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Slowly move your head from side to side and up and down, taking deep breaths with each movement. 

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If you have a resistance band, place one foot in one end of the loop while holding on to the other end. Gently pull on the band until you feel a stretch in your quads. Hold for a few seconds and repeat.

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Keep the shoulders down and relaxed. Then rotate the forearms away from your body while drawing the shoulder blades together. Return to the starting position and repeat.


Many don’t have the luxury of being constantly mobile, so if you’re going to stay static for a time, at least do it right.


• Draw your chin back slightly and up, keeping it largely parallel to the ground. 

• Keep the shoulders aligned with your hips.

• Don’t straighten the natural curves of your spine, but your hips should align with your ankles. 

• Your weight should be distributed evenly in both feet, standing about hip-distance apart. 


• The top of your screen should be slightly below eye level. Adjust the distance so it’s about 45cm to 70cm away. 

• Relax your shoulders.

• Your forearms should be parallel to the ground with a minimal bend at the wrists. 

• Your chair should have a backrest and armrests.

• Keep your feet parallel to the floor and flat. Use a footrest if necessary. 

• Adjust your chair so your hips are a few degrees higher than your knees.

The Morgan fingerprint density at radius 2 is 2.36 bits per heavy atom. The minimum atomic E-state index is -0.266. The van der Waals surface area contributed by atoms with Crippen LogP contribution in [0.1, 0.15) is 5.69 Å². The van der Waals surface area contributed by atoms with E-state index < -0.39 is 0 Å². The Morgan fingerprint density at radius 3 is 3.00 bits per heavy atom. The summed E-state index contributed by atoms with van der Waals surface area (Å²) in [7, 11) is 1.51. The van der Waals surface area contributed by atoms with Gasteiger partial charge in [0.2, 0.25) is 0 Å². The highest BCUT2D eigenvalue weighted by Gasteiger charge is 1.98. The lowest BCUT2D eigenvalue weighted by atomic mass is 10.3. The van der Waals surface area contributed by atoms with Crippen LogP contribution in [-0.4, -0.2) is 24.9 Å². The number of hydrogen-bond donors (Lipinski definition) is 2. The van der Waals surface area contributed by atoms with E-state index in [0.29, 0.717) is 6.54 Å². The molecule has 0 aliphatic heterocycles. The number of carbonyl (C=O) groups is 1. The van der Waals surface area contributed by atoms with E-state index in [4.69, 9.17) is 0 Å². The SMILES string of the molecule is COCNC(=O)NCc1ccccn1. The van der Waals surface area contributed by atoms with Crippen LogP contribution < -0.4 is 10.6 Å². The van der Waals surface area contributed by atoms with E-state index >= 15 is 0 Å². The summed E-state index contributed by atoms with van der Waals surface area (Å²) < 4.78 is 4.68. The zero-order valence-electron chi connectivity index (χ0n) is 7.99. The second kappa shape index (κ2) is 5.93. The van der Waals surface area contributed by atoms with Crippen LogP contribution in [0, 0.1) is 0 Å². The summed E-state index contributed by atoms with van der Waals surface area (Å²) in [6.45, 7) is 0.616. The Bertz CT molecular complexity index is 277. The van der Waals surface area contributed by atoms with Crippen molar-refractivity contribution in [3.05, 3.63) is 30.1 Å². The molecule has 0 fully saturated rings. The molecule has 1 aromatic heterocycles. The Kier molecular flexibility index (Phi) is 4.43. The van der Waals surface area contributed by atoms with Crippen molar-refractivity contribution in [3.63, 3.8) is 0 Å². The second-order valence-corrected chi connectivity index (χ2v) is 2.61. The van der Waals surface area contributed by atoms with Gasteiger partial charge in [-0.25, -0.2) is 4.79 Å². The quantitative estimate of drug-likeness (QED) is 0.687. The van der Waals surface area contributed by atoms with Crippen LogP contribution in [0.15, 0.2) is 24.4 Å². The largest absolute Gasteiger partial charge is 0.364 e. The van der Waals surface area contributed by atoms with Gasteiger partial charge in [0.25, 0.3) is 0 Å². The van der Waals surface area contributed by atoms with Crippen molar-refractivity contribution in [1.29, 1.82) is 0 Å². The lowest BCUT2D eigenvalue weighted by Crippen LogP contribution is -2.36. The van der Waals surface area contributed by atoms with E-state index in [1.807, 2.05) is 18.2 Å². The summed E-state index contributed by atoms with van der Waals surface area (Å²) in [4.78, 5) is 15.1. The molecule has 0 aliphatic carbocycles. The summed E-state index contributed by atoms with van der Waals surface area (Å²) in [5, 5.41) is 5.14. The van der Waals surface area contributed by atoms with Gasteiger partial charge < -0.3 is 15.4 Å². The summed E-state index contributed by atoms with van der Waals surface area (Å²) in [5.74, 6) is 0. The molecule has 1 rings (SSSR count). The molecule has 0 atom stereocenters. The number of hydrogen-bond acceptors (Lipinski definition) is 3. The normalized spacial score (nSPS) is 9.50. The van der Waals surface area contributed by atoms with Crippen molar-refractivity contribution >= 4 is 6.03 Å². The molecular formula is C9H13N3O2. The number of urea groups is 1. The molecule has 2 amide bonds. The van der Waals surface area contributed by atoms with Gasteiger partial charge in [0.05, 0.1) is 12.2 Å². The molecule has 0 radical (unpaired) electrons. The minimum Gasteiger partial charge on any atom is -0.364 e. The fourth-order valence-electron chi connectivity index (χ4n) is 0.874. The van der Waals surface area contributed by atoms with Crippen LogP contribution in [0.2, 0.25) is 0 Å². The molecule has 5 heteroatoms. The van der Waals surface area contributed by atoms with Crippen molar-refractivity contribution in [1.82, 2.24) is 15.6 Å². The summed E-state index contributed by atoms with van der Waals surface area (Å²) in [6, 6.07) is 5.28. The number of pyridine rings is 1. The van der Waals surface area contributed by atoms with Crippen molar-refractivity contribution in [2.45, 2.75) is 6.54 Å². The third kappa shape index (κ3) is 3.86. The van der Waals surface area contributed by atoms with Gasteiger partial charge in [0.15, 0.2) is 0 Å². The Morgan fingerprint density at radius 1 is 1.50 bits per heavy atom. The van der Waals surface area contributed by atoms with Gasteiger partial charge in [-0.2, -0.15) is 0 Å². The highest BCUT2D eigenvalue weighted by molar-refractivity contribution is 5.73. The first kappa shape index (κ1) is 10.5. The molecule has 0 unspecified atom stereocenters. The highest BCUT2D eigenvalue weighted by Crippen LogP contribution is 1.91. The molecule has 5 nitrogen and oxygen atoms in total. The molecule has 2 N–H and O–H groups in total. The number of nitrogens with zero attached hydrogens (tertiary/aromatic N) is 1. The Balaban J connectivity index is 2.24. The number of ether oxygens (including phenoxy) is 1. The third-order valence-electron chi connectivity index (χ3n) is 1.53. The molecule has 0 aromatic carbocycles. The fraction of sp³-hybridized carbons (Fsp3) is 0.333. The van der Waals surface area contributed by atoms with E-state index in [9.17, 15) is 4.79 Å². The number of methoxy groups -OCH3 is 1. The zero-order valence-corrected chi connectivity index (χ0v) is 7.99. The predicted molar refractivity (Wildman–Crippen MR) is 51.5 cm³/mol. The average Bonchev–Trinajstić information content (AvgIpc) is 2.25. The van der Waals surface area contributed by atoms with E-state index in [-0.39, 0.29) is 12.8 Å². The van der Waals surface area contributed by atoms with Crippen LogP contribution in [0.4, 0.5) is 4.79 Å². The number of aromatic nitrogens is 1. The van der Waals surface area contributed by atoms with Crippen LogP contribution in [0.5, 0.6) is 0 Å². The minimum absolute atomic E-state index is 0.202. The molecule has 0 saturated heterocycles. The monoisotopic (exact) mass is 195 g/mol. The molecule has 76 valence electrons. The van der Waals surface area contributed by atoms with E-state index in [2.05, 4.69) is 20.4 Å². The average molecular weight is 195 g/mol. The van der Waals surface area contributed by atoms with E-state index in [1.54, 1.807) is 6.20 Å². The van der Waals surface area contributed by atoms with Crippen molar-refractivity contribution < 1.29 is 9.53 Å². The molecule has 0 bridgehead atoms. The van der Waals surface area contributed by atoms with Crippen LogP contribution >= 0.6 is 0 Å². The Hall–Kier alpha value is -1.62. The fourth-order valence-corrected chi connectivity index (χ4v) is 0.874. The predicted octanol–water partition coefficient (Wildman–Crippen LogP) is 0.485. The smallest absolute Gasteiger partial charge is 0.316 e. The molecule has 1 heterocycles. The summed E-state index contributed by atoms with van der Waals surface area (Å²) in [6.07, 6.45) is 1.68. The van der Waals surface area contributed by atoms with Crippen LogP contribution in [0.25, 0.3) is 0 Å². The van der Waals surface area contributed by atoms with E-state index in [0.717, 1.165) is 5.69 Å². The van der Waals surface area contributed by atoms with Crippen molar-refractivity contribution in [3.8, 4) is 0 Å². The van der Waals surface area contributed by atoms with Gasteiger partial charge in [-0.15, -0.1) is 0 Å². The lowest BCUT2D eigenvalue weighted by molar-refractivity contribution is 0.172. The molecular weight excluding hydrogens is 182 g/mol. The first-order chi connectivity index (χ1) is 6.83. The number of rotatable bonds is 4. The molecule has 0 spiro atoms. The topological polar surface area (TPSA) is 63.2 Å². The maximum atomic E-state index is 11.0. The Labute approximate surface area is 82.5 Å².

• When both hands are on the wheel, keep your elbows relaxed and grip soft. 

• Adjust the seat so your knees are level with or a few degrees below your hips. Knees should always be slightly bent, even when depressing the pedals. 

• The back and shoulders should rest firmly on the seat. Use a pillow if the seat doesn’t provide lumbar support. 

• Elongate your spine along the back of the seat. When elongated, your rib cage and pelvis should align. 

• Slide your shoulder blades down. Having them supported allows your head to be aligned, minimising pressure on your neck and back. 

• Draw your chin down and relax your jaw.


• Bring your device up to eye level to relieve the stress on the neck. Don’t bend it; only your eyes should be moving as you read. 

• Avoid craning your neck forward. Instead, draw your chin in, lengthening through the top of your head. 

• Alternate between using one or both hands to hold the device, and between using just your thumbs and other fingers while texting. 

• Let your elbows rest on the sides of your torso. 

• Keep your back in a straight or neutral posture.

Illustrations ASHRUDDIN SANI